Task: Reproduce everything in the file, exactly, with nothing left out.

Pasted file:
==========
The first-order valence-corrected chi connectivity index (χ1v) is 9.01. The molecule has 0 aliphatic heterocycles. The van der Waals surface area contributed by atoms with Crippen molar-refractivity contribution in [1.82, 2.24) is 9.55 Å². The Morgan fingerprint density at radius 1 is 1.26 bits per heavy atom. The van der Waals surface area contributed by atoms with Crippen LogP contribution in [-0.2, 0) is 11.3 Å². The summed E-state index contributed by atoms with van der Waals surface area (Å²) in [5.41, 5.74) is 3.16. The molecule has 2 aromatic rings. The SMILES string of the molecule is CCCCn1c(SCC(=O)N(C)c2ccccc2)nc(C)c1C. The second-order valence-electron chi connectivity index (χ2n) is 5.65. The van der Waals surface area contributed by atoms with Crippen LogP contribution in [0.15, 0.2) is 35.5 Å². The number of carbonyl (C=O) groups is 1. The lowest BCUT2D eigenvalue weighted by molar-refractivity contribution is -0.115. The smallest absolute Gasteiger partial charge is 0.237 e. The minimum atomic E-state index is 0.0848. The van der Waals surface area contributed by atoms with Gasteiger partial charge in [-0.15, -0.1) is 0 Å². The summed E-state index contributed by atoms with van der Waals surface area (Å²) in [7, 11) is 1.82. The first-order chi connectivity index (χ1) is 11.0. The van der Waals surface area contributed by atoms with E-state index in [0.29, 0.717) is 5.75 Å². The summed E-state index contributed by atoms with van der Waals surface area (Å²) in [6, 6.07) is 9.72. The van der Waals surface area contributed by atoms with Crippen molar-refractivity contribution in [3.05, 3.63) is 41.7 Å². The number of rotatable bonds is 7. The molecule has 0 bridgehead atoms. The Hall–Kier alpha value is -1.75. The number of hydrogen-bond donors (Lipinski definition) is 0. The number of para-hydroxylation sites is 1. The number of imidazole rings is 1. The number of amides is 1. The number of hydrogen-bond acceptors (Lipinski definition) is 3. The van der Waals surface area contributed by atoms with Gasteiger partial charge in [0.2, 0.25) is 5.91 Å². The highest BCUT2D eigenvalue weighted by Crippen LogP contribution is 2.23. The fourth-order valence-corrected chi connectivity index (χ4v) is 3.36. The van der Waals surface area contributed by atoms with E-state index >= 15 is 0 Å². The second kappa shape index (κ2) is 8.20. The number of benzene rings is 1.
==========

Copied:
The first-order valence-corrected chi connectivity index (χ1v) is 9.01. The molecule has 0 aliphatic heterocycles. The van der Waals surface area contributed by atoms with Crippen molar-refractivity contribution in [1.82, 2.24) is 9.55 Å². The Morgan fingerprint density at radius 1 is 1.26 bits per heavy atom. The van der Waals surface area contributed by atoms with Crippen LogP contribution in [-0.2, 0) is 11.3 Å². The summed E-state index contributed by atoms with van der Waals surface area (Å²) in [5.41, 5.74) is 3.16. The molecule has 2 aromatic rings. The SMILES string of the molecule is CCCCn1c(SCC(=O)N(C)c2ccccc2)nc(C)c1C. The second-order valence-electron chi connectivity index (χ2n) is 5.65. The van der Waals surface area contributed by atoms with Crippen LogP contribution in [0.15, 0.2) is 35.5 Å². The number of carbonyl (C=O) groups is 1. The lowest BCUT2D eigenvalue weighted by molar-refractivity contribution is -0.115. The smallest absolute Gasteiger partial charge is 0.237 e. The minimum atomic E-state index is 0.0848. The van der Waals surface area contributed by atoms with Gasteiger partial charge in [-0.15, -0.1) is 0 Å². The summed E-state index contributed by atoms with van der Waals surface area (Å²) in [7, 11) is 1.82. The first-order chi connectivity index (χ1) is 11.0. The van der Waals surface area contributed by atoms with E-state index in [0.29, 0.717) is 5.75 Å². The summed E-state index contributed by atoms with van der Waals surface area (Å²) in [6, 6.07) is 9.72. The van der Waals surface area contributed by atoms with Crippen molar-refractivity contribution in [3.05, 3.63) is 41.7 Å². The number of rotatable bonds is 7. The molecule has 0 bridgehead atoms. The Hall–Kier alpha value is -1.75. The number of hydrogen-bond donors (Lipinski definition) is 0. The number of para-hydroxylation sites is 1. The number of imidazole rings is 1. The number of amides is 1. The number of hydrogen-bond acceptors (Lipinski definition) is 3. The van der Waals surface area contributed by atoms with Gasteiger partial charge in [0.2, 0.25) is 5.91 Å². The highest BCUT2D eigenvalue weighted by Crippen LogP contribution is 2.23. The fourth-order valence-corrected chi connectivity index (χ4v) is 3.36. The van der Waals surface area contributed by atoms with E-state index >= 15 is 0 Å². The second kappa shape index (κ2) is 8.20. The number of benzene rings is 1.